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Forgiving Dr. Mengele?

Should Americans forgive the perpetrators of the 9/11 attacks? I've been wondering about a possible parallel scenario.

Could you or should you forgive Dr. Mengele, the Nazi "angel of death?" That question haunted Eva Kor, who tells her remarkable story in the documentary film Forgiving Dr. Mengele (2007). Eva and her twin sister Miriam spent ten months in Auschwitz. Along with many other twins, they were separated from their families and subjected to Mengele's horrific "medical" experiments. After liberation by the Soviets when she was ten-years old, and then ten years in Israel, Eva relocated to Terre Haute, Indiana in 1960 and raised a family.

Eva returned to Auschwitz for the first time in 1995 for the 50th anniversary of the liberation of the camps, and on that occasion she did the unthinkable. She read aloud her personal "official declaration of amnesty" to Mengele and the Nazis. To be liberated from the Nazis was not enough, she said; she needed to be released from the pain of the past. To extend forgiveness without any prerequisites required of the perpetrators, said Eva, was an "act of self-healing." Through the act of "forgiving your worst enemy" Eva said that she experienced "the feeling of complete freedom from pain." Many Jews were outraged by her act.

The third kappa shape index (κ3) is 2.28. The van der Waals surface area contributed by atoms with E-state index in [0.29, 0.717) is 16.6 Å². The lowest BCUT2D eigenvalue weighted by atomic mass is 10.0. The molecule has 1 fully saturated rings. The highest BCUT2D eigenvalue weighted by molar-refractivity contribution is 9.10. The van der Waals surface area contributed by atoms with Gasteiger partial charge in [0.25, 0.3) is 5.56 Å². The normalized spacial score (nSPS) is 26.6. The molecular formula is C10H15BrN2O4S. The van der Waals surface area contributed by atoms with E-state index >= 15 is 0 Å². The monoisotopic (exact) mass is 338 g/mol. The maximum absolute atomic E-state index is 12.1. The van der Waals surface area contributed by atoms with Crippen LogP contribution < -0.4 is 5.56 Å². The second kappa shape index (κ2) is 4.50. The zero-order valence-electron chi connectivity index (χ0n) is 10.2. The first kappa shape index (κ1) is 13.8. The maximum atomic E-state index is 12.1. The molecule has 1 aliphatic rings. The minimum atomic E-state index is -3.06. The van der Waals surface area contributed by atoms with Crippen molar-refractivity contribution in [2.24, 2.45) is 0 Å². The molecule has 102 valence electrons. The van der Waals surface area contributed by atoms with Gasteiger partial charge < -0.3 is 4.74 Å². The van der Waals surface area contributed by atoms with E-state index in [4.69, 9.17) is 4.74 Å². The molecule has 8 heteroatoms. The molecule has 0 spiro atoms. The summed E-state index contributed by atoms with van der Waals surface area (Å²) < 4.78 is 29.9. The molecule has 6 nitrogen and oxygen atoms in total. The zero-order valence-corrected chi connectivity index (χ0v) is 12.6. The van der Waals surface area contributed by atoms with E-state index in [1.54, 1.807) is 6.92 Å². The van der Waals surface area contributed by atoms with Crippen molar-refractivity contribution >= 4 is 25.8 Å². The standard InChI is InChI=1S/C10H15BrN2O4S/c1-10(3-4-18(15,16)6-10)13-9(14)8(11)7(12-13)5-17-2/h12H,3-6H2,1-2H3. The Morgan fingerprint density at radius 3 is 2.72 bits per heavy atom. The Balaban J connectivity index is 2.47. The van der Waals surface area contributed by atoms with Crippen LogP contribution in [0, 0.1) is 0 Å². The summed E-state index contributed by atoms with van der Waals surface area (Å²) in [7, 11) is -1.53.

- Daniel Clendenin, Journey with Jesus blog entry for 9/11/11